Are we willing to put our own causes second to God’s?

When the Lord spoke to Moses on Mount Sinai, He commanded “Thou shalt have no other gods before me,” adding “Thou shalt not bow down thyself to them or serve them.”

In other words, God must come first.

In His mortal ministry, Jesus Christ expanded on this concept, giving “the first and great commandment”: “Thou shalt love the Lord thy God with all thy heart, and with all thy soul, and with all thy mind (Matt. 22:37).” He then gave the second: “Thou shalt love thy neighbour as thyself (Matt. 22:39).”

Again, God must come first.

In our day, idols and graven images are generally symbolic of things we put before the Lord. Popularity. Technology. Influencers. Jobs. Money. Power.

But sometimes, our idols are more subtle, especially when these idols use the very virtues and spiritual gifts that Christ has given us.

If a cause we support distances us from wanting to keep our covenants, it becomes an idol. If people make us choose a relationship with them over one with God, they can be an idol. When our compassion comes before our commitment to God, it can become an idol.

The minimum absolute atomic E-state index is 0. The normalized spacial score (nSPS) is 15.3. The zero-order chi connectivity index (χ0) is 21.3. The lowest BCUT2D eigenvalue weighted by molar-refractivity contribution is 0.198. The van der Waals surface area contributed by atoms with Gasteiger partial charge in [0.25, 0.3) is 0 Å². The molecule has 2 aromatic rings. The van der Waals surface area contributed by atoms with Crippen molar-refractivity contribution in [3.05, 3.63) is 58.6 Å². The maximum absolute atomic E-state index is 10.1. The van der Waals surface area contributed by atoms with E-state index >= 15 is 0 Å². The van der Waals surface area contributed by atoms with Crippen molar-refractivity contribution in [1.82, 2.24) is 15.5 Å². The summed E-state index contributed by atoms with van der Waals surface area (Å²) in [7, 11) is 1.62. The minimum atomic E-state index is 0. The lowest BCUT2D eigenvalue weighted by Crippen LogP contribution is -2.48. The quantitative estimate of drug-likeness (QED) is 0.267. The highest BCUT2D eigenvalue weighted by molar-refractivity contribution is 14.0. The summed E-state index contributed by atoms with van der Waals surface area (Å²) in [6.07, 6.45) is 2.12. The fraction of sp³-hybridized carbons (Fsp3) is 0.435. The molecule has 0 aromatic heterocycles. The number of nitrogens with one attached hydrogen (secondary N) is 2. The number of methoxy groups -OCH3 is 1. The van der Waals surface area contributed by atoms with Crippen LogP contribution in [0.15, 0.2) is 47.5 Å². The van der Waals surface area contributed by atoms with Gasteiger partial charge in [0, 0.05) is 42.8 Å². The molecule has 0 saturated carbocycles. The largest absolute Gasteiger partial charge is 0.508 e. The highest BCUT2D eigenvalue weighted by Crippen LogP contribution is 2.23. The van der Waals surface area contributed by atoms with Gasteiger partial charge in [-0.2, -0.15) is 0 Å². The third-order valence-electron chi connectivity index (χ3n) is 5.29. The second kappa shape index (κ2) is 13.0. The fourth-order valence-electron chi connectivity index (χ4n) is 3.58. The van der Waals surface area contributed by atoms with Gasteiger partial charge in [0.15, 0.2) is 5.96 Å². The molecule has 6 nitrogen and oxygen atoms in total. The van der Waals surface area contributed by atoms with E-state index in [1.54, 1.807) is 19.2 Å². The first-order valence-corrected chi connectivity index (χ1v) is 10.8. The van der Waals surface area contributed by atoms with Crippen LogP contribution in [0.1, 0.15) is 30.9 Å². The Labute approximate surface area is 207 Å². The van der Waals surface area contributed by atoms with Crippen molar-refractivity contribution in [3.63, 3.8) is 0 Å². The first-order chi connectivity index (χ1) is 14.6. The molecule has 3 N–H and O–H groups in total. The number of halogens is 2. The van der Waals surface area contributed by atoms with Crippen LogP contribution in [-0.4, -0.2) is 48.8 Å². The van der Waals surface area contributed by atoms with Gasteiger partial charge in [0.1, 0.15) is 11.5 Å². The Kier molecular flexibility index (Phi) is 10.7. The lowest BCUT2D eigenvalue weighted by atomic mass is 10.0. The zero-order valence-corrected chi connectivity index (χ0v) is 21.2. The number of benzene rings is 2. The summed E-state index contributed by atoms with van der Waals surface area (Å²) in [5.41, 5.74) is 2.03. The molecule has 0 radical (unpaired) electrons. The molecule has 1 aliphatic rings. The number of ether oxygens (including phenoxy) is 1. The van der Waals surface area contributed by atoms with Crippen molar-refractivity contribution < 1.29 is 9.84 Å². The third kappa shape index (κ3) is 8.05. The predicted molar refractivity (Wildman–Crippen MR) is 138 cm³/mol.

So how do we put God first? By following His words. The Lord has called prophets in every dispensation and has repeatedly proclaimed that His words will come from His chosen mouthpiece, the prophet. “Our sustaining of prophets is a personal commitment that we will do our utmost to uphold their prophetic priorities” (President Russell M. Nelson, Sustaining the Prophets, Oct. 2014).

One such prophetic priority has been made clear from the earliest scriptures to the most recent general conference: God’s pattern for families.

President Dallin H. Oaks has declared:

“I believe our attitude toward and use of the family proclamation is one of those tests for this generation. I pray for all Latter-day Saints to stand firm in that test.”

As we cling to the first great commandment, we will find greater strength to adhere to the second commandment, too. We will have the strength to stand firm in the tests of our generation.

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